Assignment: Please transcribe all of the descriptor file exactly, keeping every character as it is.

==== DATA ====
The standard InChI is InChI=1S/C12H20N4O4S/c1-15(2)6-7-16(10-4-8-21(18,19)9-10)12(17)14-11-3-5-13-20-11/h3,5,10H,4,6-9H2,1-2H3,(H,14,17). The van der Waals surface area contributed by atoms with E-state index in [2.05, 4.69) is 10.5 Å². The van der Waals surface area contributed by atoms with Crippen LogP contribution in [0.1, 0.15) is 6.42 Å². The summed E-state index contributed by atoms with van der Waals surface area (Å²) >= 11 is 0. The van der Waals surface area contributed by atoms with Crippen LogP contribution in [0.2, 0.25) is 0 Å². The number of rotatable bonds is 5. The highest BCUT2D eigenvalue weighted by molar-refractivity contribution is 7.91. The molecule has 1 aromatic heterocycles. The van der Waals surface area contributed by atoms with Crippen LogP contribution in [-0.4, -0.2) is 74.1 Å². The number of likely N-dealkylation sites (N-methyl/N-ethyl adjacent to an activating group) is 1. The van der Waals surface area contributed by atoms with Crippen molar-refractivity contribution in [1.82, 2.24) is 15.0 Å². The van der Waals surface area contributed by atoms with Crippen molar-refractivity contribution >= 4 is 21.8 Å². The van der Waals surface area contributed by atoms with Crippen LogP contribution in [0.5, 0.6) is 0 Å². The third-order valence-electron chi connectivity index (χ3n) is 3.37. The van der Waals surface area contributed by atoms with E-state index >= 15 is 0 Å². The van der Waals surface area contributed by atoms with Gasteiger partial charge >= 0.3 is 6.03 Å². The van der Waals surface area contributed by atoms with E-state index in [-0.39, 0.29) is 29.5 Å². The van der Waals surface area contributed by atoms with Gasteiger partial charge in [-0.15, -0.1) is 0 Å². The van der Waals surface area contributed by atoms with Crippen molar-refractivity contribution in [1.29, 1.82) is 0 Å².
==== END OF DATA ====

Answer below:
The standard InChI is InChI=1S/C12H20N4O4S/c1-15(2)6-7-16(10-4-8-21(18,19)9-10)12(17)14-11-3-5-13-20-11/h3,5,10H,4,6-9H2,1-2H3,(H,14,17). The van der Waals surface area contributed by atoms with E-state index in [2.05, 4.69) is 10.5 Å². The van der Waals surface area contributed by atoms with Crippen LogP contribution in [0.1, 0.15) is 6.42 Å². The summed E-state index contributed by atoms with van der Waals surface area (Å²) >= 11 is 0. The van der Waals surface area contributed by atoms with Crippen LogP contribution in [0.2, 0.25) is 0 Å². The number of rotatable bonds is 5. The highest BCUT2D eigenvalue weighted by molar-refractivity contribution is 7.91. The molecule has 1 aromatic heterocycles. The van der Waals surface area contributed by atoms with Crippen LogP contribution in [-0.4, -0.2) is 74.1 Å². The number of likely N-dealkylation sites (N-methyl/N-ethyl adjacent to an activating group) is 1. The van der Waals surface area contributed by atoms with Crippen molar-refractivity contribution in [1.82, 2.24) is 15.0 Å². The van der Waals surface area contributed by atoms with Crippen molar-refractivity contribution >= 4 is 21.8 Å². The van der Waals surface area contributed by atoms with Crippen LogP contribution in [0.5, 0.6) is 0 Å². The third-order valence-electron chi connectivity index (χ3n) is 3.37. The van der Waals surface area contributed by atoms with E-state index >= 15 is 0 Å². The van der Waals surface area contributed by atoms with Gasteiger partial charge >= 0.3 is 6.03 Å². The van der Waals surface area contributed by atoms with E-state index in [-0.39, 0.29) is 29.5 Å². The van der Waals surface area contributed by atoms with Gasteiger partial charge in [-0.15, -0.1) is 0 Å². The van der Waals surface area contributed by atoms with Crippen molar-refractivity contribution in [1.29, 1.82) is 0 Å².